Better With Wal-Mart Than Without

Nearly a quarter of a century ago, Kenneth Stone did one of the first studies on the economic effects of Wal-Mart on rural towns. He has revisited that study and again found that the coming of a Wal-Mart increases a town’s overall retail sales.

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Editor’s Note: In 1988, Iowa economist Kenneth Stone conducted the first study of the impact of Wal-Mart stores that were then springing up across rural America

Stone’s original conclusion was that, yes, Wal-Mart took business from local retailers. But, he found, if local retailers could differentiate themselves from the selection of goods found at the huge retailer, they could benefit from the increased shopping traffic brought to town. The retailers who competed directly with Wal-Mart were hurt. Overall, Wal-Mart helped stabilize or increase local retail sales.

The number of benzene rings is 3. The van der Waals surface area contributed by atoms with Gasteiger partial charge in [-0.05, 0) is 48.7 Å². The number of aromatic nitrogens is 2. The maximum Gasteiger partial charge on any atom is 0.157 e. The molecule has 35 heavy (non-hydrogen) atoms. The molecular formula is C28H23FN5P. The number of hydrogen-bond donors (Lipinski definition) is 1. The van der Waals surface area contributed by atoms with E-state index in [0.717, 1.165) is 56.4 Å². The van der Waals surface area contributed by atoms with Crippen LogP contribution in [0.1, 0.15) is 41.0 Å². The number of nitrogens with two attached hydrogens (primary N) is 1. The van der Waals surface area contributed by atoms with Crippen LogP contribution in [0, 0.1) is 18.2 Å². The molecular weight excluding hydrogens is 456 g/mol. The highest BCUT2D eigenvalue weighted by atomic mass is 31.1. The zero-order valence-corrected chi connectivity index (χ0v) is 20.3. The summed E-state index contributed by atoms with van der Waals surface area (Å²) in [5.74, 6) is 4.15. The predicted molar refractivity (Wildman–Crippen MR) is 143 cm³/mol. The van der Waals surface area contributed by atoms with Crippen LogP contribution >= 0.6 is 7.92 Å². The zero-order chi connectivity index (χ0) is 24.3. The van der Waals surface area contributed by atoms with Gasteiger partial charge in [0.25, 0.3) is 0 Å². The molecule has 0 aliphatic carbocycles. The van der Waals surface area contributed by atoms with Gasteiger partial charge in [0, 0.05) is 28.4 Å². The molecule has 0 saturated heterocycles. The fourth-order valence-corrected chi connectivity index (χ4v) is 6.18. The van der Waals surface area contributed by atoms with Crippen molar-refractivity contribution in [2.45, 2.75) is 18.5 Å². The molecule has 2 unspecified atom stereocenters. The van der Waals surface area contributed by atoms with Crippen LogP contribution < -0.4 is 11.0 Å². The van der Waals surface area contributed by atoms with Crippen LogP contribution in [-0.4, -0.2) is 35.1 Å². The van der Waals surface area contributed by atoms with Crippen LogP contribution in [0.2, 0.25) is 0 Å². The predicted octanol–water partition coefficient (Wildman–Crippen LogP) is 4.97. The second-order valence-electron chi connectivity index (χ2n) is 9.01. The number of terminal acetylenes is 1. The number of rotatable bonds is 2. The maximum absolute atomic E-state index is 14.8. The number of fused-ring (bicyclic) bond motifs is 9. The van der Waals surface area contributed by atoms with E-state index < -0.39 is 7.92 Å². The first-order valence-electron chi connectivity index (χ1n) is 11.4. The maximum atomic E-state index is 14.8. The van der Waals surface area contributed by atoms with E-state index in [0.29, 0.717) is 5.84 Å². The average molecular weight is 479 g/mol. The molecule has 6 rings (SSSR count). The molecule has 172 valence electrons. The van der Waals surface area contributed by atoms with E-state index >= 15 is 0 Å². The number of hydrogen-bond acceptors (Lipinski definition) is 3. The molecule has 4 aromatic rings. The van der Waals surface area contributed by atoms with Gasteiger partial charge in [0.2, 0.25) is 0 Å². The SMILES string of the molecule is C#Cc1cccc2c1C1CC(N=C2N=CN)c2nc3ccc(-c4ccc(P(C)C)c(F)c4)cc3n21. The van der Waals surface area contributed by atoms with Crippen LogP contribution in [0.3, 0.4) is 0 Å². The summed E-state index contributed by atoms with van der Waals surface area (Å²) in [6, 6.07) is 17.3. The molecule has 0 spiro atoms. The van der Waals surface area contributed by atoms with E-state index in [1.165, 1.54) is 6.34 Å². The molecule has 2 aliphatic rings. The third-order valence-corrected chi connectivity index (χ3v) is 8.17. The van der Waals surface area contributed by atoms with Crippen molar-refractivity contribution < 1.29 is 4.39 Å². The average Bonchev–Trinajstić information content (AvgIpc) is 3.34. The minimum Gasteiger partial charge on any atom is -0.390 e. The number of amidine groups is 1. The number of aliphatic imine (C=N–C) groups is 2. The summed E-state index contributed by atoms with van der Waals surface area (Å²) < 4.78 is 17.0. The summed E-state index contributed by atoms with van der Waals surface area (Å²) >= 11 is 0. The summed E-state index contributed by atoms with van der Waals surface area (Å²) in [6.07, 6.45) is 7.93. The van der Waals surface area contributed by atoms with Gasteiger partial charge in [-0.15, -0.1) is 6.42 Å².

Ken Stone last year revisited his initial study, looking at the impact of Wal-Mart on small Iowa towns over a much longer period. Below are excerpts from the conclusion of his report. The full report can be found here.

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